Call for autism supports
BILL Private assessments costing up to €1,500
The importance of support for the families of children with autism and the need for an expedient assessment system were raised at the July meeting of Cavan County Council.
Aontú councillor Sarah O'Reilly made a request that Minister for Social Protection, Heather Humphreys, be petitioned to ensure children with Autistic Spectrum Disorder (ASD) applying for Domiciliary Care Allowance scheme be treated in the same manner as children with a visible disability or condition.
A second motion by the Aontú councillor called on Minister Stephen Donnelly to increase capacity in Cavan and Monaghan for assessment for Autism and to ask the reason waiting times are between two and three years in CHO1.
In regards to Domiciliary Care Allowance Cllr O'Reilly said: “It's been brought to my attention by parents who have young children with Autism that they are routinely being refused (DCA) and that the refusal rate towards them, is much higher than for children who have a visible disability.”
She said eligibility for the allowance is not based on disability diagnosis, but on the level of additional care required by the child because of the disability.
“Parents of children with autism feel they are being singled out in particular for additional information,” Cllr O'Reilly said.
“They are being asked to go over and above the accepted level of testing criteria when applying for Domiciliary Care Allowance.”
The elected representative spoke of the impact of filling out “family impact statements”, which are a day-to-day diary explaining the impact their child is having on the family and family life: “Many parents find this extremely hard – they feel they are baring their sole and the intimate details of their family life for strangers to judge. They feel by doing this they are being disloyal to their child 'dobbing them in to the state' – telling 'how bad' the child is and exposing what goes on in the privacy of their homes,” she told the other councillors.
Cllr O'Reilly said early intervention with children with autism is key to successful outcomes and pointed out that private sessions for speech and language can cost €120 per hour putting it out of the reach of many families.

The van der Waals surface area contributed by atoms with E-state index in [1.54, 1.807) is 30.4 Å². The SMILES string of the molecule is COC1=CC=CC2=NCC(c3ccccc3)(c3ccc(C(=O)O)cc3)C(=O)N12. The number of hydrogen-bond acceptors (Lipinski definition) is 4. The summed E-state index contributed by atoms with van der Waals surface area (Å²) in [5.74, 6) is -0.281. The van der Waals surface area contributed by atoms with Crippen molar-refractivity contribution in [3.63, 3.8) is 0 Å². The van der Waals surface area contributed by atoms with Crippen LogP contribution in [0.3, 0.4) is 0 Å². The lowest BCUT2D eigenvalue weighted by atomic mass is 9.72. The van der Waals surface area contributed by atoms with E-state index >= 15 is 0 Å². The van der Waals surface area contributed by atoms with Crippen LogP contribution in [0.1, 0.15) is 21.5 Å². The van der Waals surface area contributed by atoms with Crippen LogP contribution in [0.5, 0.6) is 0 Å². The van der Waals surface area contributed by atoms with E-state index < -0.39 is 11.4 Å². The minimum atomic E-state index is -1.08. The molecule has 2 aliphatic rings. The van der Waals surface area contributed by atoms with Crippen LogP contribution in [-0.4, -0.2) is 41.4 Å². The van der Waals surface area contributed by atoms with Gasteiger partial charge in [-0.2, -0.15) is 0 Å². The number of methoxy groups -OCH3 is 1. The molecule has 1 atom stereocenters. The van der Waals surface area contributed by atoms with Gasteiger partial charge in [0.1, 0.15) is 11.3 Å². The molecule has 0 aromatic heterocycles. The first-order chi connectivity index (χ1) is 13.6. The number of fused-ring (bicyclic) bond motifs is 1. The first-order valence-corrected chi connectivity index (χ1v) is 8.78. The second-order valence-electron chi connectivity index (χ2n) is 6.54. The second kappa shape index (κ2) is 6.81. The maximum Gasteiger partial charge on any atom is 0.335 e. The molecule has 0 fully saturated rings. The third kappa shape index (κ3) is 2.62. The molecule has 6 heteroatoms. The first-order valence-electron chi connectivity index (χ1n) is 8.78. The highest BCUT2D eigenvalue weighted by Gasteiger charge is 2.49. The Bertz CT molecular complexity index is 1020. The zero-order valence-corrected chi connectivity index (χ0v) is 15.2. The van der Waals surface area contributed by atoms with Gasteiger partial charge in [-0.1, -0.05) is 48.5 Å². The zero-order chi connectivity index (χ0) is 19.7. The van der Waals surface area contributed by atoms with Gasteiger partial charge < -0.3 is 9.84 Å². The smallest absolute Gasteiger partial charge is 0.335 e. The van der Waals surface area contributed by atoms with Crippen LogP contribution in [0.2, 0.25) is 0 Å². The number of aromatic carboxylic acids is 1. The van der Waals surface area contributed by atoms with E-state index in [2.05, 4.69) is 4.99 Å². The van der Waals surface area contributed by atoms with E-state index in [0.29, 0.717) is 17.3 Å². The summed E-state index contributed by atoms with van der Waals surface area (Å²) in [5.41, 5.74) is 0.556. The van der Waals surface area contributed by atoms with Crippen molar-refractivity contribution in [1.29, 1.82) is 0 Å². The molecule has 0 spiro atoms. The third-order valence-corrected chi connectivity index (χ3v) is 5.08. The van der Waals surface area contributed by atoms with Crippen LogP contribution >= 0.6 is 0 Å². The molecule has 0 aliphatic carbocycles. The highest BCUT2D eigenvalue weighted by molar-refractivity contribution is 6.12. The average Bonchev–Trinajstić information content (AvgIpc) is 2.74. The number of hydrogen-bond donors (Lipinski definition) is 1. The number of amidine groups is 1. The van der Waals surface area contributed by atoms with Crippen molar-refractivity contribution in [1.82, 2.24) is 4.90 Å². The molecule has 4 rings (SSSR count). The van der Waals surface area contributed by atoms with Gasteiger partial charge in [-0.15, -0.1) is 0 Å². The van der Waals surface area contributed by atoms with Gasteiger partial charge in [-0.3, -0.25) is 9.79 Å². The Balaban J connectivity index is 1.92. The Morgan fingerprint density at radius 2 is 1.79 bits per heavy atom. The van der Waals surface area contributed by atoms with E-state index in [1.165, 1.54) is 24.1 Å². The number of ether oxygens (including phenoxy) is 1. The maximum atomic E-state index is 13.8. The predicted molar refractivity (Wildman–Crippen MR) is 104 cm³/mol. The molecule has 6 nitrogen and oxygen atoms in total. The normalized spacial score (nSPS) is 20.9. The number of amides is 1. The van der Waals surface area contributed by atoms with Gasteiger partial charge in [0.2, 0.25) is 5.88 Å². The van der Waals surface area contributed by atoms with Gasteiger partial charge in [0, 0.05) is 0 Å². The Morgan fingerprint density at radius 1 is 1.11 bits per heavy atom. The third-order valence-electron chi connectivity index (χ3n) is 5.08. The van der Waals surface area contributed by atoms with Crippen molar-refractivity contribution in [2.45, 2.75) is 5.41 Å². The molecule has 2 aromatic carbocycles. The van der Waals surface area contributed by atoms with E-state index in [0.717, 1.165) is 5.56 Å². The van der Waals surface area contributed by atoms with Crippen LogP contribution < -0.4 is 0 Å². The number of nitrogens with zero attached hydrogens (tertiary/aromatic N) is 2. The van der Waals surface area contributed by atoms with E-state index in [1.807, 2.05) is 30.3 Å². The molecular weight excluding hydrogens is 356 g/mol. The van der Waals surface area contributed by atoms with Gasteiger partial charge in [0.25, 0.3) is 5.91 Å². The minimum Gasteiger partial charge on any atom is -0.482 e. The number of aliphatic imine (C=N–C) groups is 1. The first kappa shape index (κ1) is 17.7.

Waiting list for assessment
With regard to the waiting list for autism assessment, the elected representative acknowledged the recent reduction in the waiting times, but said it remains high.
“A waiting time of two or three years is unacceptable to the families of children awaiting diagnoses, it is unfair to the children themselves, it does not sit easy with me and of course the families of children with autism, they know that early intervention is key to successful outcomes for their children,” Cllr O'Reilly said.
She spoke of the the financial burden of private assessment, for a child under three years the cost is €1,500 and for a child over three years, it is €950.
“In many cases, families borrow money to pay for private assessment, this in itself causes much hardship and unnecessary costs to families looking for diagnosis and subsequent access to essential services for children with autism, diagnosis opens the door to essential services such as Speech and Language (S&L), Occupational Therapy (OT) and physiological services,” Cllr O'Reilly told members.
There was unanimous support for both motions. Cllr Paddy McDonald said that there was a lost generation of young people who have not been assessed. The Sinn Fein man said there was need to put pressure on government to speed up the assessment process.
Cathaoirleach Clifford Kelly reiterated this point saying that it is of the utmost importance that provisions are made for early assessment and intervention to ensure positive outcomes.
Support from Cllrs Peter McVitty (FG), Patricia Walsh (FF), Winton Bennett (FG), Carmel Brady (FG), Aidan Fitzpatrick (FF), Brendan Fay (Ind) and Madeleine Argue (FG) all reiterated the points made by the other councillors.